The accurate measurement of temperature is vital across a broad spectrum of human activities, including materials processing (e.g. making steel), manufacturing (e.g. parts only fit perfectly at a certain temperature), food (preparation, transport and storage), health, and of course scientific discovery. In fact, in almost every sector, temperature is one of the key parameters to be measured.
One difference between temperature and other physical properties, such as mass or length, is that it is intensive. If we consider two objects with the same mass and temperature, then their combined mass is the sum of the masses of the individual objects. However, their combined temperature will be unchanged. So, although it is fairly easy to imagine ways in which we can determine how much heavier one object is than a standard mass, it is not at all obvious how to determine how much hotter one thing is than another.
Temperature affects a wide variety of physical processes because all substances are composed of atoms, and fundamentally temperature is a measure of the average energy of the motion of the atoms within an object. The kelvin is defined in terms of this microscopic motion and is based on a fundamental constant known as the 'Boltzmann constant' that measures how much energy of motion corresponds to one kelvin.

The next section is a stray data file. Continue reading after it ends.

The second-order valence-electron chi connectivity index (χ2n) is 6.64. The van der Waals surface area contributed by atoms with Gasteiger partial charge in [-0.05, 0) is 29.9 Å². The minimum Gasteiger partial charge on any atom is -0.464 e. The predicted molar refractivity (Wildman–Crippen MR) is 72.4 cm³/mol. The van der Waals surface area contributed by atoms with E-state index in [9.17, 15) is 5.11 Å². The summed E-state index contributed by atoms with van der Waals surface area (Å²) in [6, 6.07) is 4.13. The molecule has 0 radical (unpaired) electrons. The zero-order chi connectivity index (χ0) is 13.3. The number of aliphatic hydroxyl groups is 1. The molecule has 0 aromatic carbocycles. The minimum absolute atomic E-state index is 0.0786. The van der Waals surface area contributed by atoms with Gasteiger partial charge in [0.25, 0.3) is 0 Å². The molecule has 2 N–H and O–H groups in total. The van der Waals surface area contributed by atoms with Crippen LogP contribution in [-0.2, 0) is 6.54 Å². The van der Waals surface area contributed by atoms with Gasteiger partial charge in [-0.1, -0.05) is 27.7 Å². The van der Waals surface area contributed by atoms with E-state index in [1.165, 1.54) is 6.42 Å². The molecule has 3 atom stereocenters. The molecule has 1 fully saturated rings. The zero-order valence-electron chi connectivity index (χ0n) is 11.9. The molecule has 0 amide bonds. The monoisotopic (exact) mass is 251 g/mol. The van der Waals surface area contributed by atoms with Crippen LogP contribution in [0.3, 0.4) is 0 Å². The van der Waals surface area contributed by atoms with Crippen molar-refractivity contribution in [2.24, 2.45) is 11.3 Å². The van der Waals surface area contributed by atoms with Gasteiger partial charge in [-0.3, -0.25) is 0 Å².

This definition has that advantage that any fixed point can be used as a standard temperature, and any appropriate method for temperature measurement could be used. This allows for the possibility of improved uncertainty of temperature measurement at extremely high and extremely low temperatures.
NPL has a world leading team of researchers working in this area. We help organisations to understand the impact of reliable temperature and humidity measurement on their processes, solve their challenging measurement problems and enable innovative improvements in measurement techniques. Find out more about the research that we are doing in this area.
Temperature and humidity